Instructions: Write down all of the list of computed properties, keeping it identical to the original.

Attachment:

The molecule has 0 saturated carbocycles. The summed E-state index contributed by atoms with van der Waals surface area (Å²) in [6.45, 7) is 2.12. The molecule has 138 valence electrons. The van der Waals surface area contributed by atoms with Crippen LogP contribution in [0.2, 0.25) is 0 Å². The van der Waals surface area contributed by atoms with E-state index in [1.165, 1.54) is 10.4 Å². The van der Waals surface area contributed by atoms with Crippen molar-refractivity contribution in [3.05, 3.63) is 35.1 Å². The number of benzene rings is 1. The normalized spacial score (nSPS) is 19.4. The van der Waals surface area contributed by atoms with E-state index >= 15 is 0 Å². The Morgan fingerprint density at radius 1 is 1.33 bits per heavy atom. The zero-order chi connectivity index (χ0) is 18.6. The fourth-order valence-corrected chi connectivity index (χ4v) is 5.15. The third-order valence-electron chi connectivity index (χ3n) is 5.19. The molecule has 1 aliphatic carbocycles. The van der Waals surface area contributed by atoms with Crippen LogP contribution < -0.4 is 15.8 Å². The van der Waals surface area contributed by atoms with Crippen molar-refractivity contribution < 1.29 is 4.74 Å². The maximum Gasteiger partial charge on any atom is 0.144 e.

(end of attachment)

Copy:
The molecule has 0 saturated carbocycles. The summed E-state index contributed by atoms with van der Waals surface area (Å²) in [6.45, 7) is 2.12. The molecule has 138 valence electrons. The van der Waals surface area contributed by atoms with Crippen LogP contribution in [0.2, 0.25) is 0 Å². The van der Waals surface area contributed by atoms with E-state index in [1.165, 1.54) is 10.4 Å². The van der Waals surface area contributed by atoms with Crippen molar-refractivity contribution in [3.05, 3.63) is 35.1 Å². The number of benzene rings is 1. The normalized spacial score (nSPS) is 19.4. The van der Waals surface area contributed by atoms with E-state index >= 15 is 0 Å². The Morgan fingerprint density at radius 1 is 1.33 bits per heavy atom. The zero-order chi connectivity index (χ0) is 18.6. The fourth-order valence-corrected chi connectivity index (χ4v) is 5.15. The third-order valence-electron chi connectivity index (χ3n) is 5.19. The molecule has 1 aliphatic carbocycles. The van der Waals surface area contributed by atoms with Crippen LogP contribution < -0.4 is 15.8 Å². The van der Waals surface area contributed by atoms with Crippen molar-refractivity contribution < 1.29 is 4.74 Å². The maximum Gasteiger partial charge on any atom is 0.144 e.